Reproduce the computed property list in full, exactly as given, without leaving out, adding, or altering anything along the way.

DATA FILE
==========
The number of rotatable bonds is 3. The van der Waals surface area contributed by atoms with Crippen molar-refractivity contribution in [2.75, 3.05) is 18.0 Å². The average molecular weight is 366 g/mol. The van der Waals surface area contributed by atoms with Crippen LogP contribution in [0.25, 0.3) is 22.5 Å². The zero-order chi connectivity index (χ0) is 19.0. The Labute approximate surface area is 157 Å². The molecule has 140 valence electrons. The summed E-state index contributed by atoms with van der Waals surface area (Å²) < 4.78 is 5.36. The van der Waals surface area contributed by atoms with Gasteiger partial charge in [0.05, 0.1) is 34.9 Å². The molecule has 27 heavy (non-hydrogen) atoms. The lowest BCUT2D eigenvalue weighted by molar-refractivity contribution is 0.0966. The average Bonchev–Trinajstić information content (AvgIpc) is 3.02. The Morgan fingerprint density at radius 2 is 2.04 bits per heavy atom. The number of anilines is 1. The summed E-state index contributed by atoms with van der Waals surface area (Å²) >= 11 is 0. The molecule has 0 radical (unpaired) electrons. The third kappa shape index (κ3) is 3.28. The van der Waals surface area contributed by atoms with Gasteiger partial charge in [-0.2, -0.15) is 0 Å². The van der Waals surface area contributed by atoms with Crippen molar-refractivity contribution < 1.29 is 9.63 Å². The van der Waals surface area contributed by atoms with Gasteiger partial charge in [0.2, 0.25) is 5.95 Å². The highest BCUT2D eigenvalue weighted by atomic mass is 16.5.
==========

The number of rotatable bonds is 3. The van der Waals surface area contributed by atoms with Crippen molar-refractivity contribution in [2.75, 3.05) is 18.0 Å². The average molecular weight is 366 g/mol. The van der Waals surface area contributed by atoms with Crippen LogP contribution in [0.25, 0.3) is 22.5 Å². The zero-order chi connectivity index (χ0) is 19.0. The Labute approximate surface area is 157 Å². The molecule has 140 valence electrons. The summed E-state index contributed by atoms with van der Waals surface area (Å²) < 4.78 is 5.36. The van der Waals surface area contributed by atoms with Gasteiger partial charge in [0.05, 0.1) is 34.9 Å². The molecule has 27 heavy (non-hydrogen) atoms. The lowest BCUT2D eigenvalue weighted by molar-refractivity contribution is 0.0966. The average Bonchev–Trinajstić information content (AvgIpc) is 3.02. The Morgan fingerprint density at radius 2 is 2.04 bits per heavy atom. The number of anilines is 1. The summed E-state index contributed by atoms with van der Waals surface area (Å²) >= 11 is 0. The molecule has 0 radical (unpaired) electrons. The third kappa shape index (κ3) is 3.28. The van der Waals surface area contributed by atoms with Gasteiger partial charge in [-0.2, -0.15) is 0 Å². The van der Waals surface area contributed by atoms with Crippen molar-refractivity contribution < 1.29 is 9.63 Å². The van der Waals surface area contributed by atoms with Gasteiger partial charge in [0.2, 0.25) is 5.95 Å². The highest BCUT2D eigenvalue weighted by atomic mass is 16.5.